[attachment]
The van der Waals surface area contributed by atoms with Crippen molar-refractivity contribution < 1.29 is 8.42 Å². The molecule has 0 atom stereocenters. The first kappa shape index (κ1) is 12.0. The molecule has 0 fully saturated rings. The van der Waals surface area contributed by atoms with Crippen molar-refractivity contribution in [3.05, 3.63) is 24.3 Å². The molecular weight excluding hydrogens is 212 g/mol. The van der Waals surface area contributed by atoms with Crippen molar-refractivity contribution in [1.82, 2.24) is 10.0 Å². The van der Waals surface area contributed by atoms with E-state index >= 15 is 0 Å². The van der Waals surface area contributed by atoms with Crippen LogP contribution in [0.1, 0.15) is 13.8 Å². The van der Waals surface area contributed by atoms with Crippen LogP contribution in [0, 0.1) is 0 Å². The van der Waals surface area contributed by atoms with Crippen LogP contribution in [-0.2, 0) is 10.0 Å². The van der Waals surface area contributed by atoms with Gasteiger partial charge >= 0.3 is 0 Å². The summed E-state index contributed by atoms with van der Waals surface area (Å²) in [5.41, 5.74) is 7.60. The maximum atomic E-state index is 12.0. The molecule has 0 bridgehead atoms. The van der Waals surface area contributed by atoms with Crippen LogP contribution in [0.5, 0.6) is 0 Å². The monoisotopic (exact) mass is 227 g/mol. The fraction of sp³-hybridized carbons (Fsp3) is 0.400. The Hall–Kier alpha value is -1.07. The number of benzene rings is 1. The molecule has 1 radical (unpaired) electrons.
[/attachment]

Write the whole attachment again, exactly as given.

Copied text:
The van der Waals surface area contributed by atoms with Crippen molar-refractivity contribution < 1.29 is 8.42 Å². The molecule has 0 atom stereocenters. The first kappa shape index (κ1) is 12.0. The molecule has 0 fully saturated rings. The van der Waals surface area contributed by atoms with Crippen molar-refractivity contribution in [3.05, 3.63) is 24.3 Å². The molecular weight excluding hydrogens is 212 g/mol. The van der Waals surface area contributed by atoms with Crippen molar-refractivity contribution in [1.82, 2.24) is 10.0 Å². The van der Waals surface area contributed by atoms with E-state index >= 15 is 0 Å². The van der Waals surface area contributed by atoms with Crippen LogP contribution in [0.1, 0.15) is 13.8 Å². The van der Waals surface area contributed by atoms with Crippen LogP contribution in [0, 0.1) is 0 Å². The van der Waals surface area contributed by atoms with Crippen LogP contribution in [-0.2, 0) is 10.0 Å². The van der Waals surface area contributed by atoms with Gasteiger partial charge >= 0.3 is 0 Å². The summed E-state index contributed by atoms with van der Waals surface area (Å²) in [5.41, 5.74) is 7.60. The maximum atomic E-state index is 12.0. The molecule has 0 bridgehead atoms. The van der Waals surface area contributed by atoms with Crippen LogP contribution in [0.5, 0.6) is 0 Å². The monoisotopic (exact) mass is 227 g/mol. The fraction of sp³-hybridized carbons (Fsp3) is 0.400. The Hall–Kier alpha value is -1.07. The number of benzene rings is 1. The molecule has 1 radical (unpaired) electrons.